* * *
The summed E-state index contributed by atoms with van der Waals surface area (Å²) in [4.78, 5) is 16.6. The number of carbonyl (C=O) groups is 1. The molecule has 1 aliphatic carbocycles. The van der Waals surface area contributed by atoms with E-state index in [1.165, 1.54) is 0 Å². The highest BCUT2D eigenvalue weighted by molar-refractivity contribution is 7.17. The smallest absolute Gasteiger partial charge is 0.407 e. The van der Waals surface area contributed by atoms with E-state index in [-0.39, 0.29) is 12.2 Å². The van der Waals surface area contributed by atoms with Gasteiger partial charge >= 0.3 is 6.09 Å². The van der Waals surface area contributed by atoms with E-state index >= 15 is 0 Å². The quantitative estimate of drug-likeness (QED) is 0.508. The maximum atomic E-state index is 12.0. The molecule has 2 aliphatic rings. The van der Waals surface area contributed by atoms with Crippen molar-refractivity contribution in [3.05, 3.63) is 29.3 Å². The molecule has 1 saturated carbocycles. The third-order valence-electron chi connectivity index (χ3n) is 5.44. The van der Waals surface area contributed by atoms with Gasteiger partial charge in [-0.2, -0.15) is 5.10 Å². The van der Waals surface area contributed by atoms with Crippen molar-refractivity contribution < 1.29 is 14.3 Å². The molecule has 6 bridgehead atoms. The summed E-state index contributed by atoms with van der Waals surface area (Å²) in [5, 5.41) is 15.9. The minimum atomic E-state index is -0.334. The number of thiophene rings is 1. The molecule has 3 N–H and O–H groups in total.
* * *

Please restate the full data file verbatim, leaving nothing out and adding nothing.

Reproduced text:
The summed E-state index contributed by atoms with van der Waals surface area (Å²) in [4.78, 5) is 16.6. The number of carbonyl (C=O) groups is 1. The molecule has 1 aliphatic carbocycles. The van der Waals surface area contributed by atoms with E-state index in [1.165, 1.54) is 0 Å². The highest BCUT2D eigenvalue weighted by molar-refractivity contribution is 7.17. The smallest absolute Gasteiger partial charge is 0.407 e. The van der Waals surface area contributed by atoms with E-state index in [-0.39, 0.29) is 12.2 Å². The van der Waals surface area contributed by atoms with Gasteiger partial charge >= 0.3 is 6.09 Å². The van der Waals surface area contributed by atoms with E-state index >= 15 is 0 Å². The quantitative estimate of drug-likeness (QED) is 0.508. The maximum atomic E-state index is 12.0. The molecule has 2 aliphatic rings. The van der Waals surface area contributed by atoms with Crippen molar-refractivity contribution in [3.05, 3.63) is 29.3 Å². The molecule has 1 saturated carbocycles. The third-order valence-electron chi connectivity index (χ3n) is 5.44. The van der Waals surface area contributed by atoms with Gasteiger partial charge in [-0.2, -0.15) is 5.10 Å². The van der Waals surface area contributed by atoms with Crippen molar-refractivity contribution < 1.29 is 14.3 Å². The molecule has 6 bridgehead atoms. The summed E-state index contributed by atoms with van der Waals surface area (Å²) in [5, 5.41) is 15.9. The minimum atomic E-state index is -0.334. The number of thiophene rings is 1. The molecule has 3 N–H and O–H groups in total.